1. Tropical transition of Invest 91C

An elongated region of low MSLP values, centered at 40.5°N, 147.5°W at 0000 UTC 28 October, exists on the warm-side of a 925–500-hPa thickness gradient in a region of negative 925–500-hPa thermal vorticity (ζT) values (Fig. 5a). The strip of 925–850-hPa layer-averaged relative vorticity associated with this region of negative ζT is located downstream of the thinning upper-tropospheric trough identified in section 3 (Fig. 5b). A meridionally elongated corridor of >40 mm precipitable water (PW) values extends poleward downstream of this thinning upper-tropospheric trough, collocated with a region of 600–400-hPa layer-averaged ascent (Fig. 5c). Upper-tropospheric divergent outflow to the west of the region of 600–400-hPa layer-averaged ascent tightens the upper-tropospheric PV gradient and slows the eastward propagation of the southern portion of the thinning upper-tropospheric trough. The cloud field at 0000 UTC 28 October in Fig. 5d aligns nicely with the region of 600–400-hPa layer-averaged ascent in Fig. 5c.

Differential cyclonic vorticity advection occurring over the elongated region of low MSLP values (not shown) is associated with the formation of an 999-hPa EC over the following 24 h (Figs. 5a and 6a). A region of WAA (CAA) begins to wrap cyclonically around the eastern (western) edge of the EC by 0000 UTC 29 October, resulting in a discernable warm (cold) front in the 925–500-hPa thickness and ζT fields (Fig. 6a). The southern portion of the thinning upper-tropospheric trough has become cut off from the northern portion at this time (Fig. 6b), allowing the corridor of warm, moist, air and 600–400-hPa layer-averaged ascent in Figs. 5a,c to begin to wrap cyclonically around the northern edge of the EC (Figs. 6a,c).

A vertical cross section, taken along line A–A’ in Fig. 6d, highlights the different air masses wrapping cyclonically around the 999-hPa EC (Fig. 7). The narrow corridor of warm, moist, air to the east of the EC center in Figs. 6a,c is indicated by >312 K equivalent potential temperature (θe) values and by relatively high potential temperature (θ) values in the lower and midtroposphere immediately to the east of the MSLP minimum. A region of cold, dry, air to the west of the EC center in Figs. 6a,c is indicated by <306 K θe values and by relatively low θ values in the lower and midtroposphere to the west of MSLP minimum. A region of PV values >2 PVU associated with the upper-tropospheric cutoff shown in Fig. 6b extends from the stratosphere to ~600 hPa to the west of the EC center. A region of >2 PVU values also exists directly over the EC center in the lower troposphere, collocated with a lower-tropospheric frontal boundary.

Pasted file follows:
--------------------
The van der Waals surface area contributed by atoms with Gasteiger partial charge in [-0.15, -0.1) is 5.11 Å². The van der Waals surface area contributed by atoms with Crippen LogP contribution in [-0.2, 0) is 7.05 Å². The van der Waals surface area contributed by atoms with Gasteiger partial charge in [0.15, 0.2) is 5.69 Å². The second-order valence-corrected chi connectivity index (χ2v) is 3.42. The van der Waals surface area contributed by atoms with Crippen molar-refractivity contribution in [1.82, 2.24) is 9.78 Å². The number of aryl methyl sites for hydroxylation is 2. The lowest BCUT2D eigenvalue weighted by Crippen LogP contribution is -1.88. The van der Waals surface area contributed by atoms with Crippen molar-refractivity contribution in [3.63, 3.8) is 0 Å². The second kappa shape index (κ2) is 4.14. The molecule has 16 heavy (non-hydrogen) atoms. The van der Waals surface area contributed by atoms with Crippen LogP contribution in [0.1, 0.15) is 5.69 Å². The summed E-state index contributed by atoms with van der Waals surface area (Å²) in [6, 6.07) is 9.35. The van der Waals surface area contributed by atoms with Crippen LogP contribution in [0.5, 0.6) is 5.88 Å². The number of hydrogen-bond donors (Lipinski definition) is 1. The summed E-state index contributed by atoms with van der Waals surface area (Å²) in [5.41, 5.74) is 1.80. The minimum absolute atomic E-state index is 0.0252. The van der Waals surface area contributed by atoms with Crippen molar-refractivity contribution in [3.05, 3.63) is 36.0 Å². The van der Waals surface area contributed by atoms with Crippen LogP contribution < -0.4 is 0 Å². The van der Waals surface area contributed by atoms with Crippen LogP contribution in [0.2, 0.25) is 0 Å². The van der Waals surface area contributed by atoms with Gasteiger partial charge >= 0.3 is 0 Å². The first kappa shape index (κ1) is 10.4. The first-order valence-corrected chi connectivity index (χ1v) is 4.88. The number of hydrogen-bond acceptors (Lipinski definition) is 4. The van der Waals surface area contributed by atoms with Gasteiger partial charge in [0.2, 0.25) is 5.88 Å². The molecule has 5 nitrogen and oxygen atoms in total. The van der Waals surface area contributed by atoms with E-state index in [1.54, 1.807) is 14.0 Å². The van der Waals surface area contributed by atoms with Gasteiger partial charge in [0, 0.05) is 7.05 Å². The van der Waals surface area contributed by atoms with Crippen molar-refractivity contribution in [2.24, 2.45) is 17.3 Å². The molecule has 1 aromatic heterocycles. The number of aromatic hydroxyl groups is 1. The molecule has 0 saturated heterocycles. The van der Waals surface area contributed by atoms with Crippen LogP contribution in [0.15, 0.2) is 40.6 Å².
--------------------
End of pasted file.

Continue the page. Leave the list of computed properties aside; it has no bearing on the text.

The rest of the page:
The corridor of warm, moist, air wraps around the northern and western edges of the EC by 0000 UTC 30 October, resulting in the bent-back warm front visible in the 925–500-hPa ζT field (Fig. 8a). Negative ζT values, which coincide with the 925–850-hPa layer-averaged relative vorticity maximum, have become vertically aligned with the upper-tropospheric cutoff (Figs. 8a,b). Values of the coupling index, defined in Bosart and Lackmann (1995) as the difference between θ on the dynamic tropopause (DT) and θe at 850 hPa, are <−2.5 K over the EC center at this time (not shown), suggesting the presence of unstable air in the midtroposphere beneath the upper-tropospheric cutoff. Midtropospheric ascent and PW values >35 mm are collocated with the upper-tropospheric cutoff (Fig. 8c), creating a favorable environment for the development of convection near the EC center (Fig. 8d).